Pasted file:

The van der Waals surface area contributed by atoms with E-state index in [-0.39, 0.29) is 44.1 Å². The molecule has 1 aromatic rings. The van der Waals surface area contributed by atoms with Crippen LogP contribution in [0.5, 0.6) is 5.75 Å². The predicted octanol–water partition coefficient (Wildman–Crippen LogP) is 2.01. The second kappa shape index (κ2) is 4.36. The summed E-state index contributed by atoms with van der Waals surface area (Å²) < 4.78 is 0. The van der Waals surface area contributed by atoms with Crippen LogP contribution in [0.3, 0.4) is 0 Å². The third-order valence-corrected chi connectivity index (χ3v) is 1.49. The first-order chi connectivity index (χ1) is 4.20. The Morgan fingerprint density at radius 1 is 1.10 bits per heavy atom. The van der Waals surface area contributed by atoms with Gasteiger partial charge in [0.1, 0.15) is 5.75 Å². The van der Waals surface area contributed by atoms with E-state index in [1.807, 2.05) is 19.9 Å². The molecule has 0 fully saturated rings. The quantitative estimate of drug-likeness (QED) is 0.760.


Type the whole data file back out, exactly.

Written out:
The van der Waals surface area contributed by atoms with E-state index in [-0.39, 0.29) is 44.1 Å². The molecule has 1 aromatic rings. The van der Waals surface area contributed by atoms with Crippen LogP contribution in [0.5, 0.6) is 5.75 Å². The predicted octanol–water partition coefficient (Wildman–Crippen LogP) is 2.01. The second kappa shape index (κ2) is 4.36. The summed E-state index contributed by atoms with van der Waals surface area (Å²) < 4.78 is 0. The van der Waals surface area contributed by atoms with Crippen LogP contribution in [0.3, 0.4) is 0 Å². The third-order valence-corrected chi connectivity index (χ3v) is 1.49. The first-order chi connectivity index (χ1) is 4.20. The Morgan fingerprint density at radius 1 is 1.10 bits per heavy atom. The van der Waals surface area contributed by atoms with Gasteiger partial charge in [0.1, 0.15) is 5.75 Å². The van der Waals surface area contributed by atoms with E-state index in [1.807, 2.05) is 19.9 Å². The molecule has 0 fully saturated rings. The quantitative estimate of drug-likeness (QED) is 0.760.